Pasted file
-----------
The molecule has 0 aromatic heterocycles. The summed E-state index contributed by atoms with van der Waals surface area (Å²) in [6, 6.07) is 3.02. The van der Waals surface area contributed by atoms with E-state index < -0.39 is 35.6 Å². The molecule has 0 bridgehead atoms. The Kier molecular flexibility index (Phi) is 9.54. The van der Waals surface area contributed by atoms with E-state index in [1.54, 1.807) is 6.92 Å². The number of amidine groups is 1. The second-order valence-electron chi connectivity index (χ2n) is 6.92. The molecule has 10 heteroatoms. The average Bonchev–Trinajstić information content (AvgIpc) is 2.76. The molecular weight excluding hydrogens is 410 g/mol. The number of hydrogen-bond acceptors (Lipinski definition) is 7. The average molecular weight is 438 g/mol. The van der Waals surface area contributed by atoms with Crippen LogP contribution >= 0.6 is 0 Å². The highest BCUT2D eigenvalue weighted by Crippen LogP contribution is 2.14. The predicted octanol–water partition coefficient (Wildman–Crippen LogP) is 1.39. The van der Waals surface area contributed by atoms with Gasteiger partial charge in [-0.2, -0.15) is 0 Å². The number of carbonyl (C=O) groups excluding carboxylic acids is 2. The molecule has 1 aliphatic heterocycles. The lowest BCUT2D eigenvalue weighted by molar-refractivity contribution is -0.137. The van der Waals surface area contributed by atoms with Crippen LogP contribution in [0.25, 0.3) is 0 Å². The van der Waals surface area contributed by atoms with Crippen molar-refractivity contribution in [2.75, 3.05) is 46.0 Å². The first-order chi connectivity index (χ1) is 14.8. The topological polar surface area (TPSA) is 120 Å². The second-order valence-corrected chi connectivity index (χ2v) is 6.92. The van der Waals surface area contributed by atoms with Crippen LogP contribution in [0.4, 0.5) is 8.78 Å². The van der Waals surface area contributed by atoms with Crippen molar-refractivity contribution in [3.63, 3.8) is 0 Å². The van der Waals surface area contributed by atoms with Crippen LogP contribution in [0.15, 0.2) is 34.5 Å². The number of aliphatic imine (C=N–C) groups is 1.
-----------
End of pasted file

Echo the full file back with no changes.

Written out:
The molecule has 0 aromatic heterocycles. The summed E-state index contributed by atoms with van der Waals surface area (Å²) in [6, 6.07) is 3.02. The van der Waals surface area contributed by atoms with E-state index < -0.39 is 35.6 Å². The molecule has 0 bridgehead atoms. The Kier molecular flexibility index (Phi) is 9.54. The van der Waals surface area contributed by atoms with E-state index in [1.54, 1.807) is 6.92 Å². The number of amidine groups is 1. The second-order valence-electron chi connectivity index (χ2n) is 6.92. The molecule has 10 heteroatoms. The average Bonchev–Trinajstić information content (AvgIpc) is 2.76. The molecular weight excluding hydrogens is 410 g/mol. The number of hydrogen-bond acceptors (Lipinski definition) is 7. The average molecular weight is 438 g/mol. The van der Waals surface area contributed by atoms with Crippen LogP contribution >= 0.6 is 0 Å². The highest BCUT2D eigenvalue weighted by Crippen LogP contribution is 2.14. The predicted octanol–water partition coefficient (Wildman–Crippen LogP) is 1.39. The van der Waals surface area contributed by atoms with Gasteiger partial charge in [-0.2, -0.15) is 0 Å². The number of carbonyl (C=O) groups excluding carboxylic acids is 2. The molecule has 1 aliphatic heterocycles. The lowest BCUT2D eigenvalue weighted by molar-refractivity contribution is -0.137. The van der Waals surface area contributed by atoms with Crippen LogP contribution in [0.25, 0.3) is 0 Å². The van der Waals surface area contributed by atoms with Crippen molar-refractivity contribution in [2.75, 3.05) is 46.0 Å². The first-order chi connectivity index (χ1) is 14.8. The topological polar surface area (TPSA) is 120 Å². The second-order valence-corrected chi connectivity index (χ2v) is 6.92. The van der Waals surface area contributed by atoms with Crippen LogP contribution in [0.4, 0.5) is 8.78 Å². The van der Waals surface area contributed by atoms with Crippen molar-refractivity contribution in [3.63, 3.8) is 0 Å². The van der Waals surface area contributed by atoms with Crippen LogP contribution in [0.15, 0.2) is 34.5 Å². The number of aliphatic imine (C=N–C) groups is 1.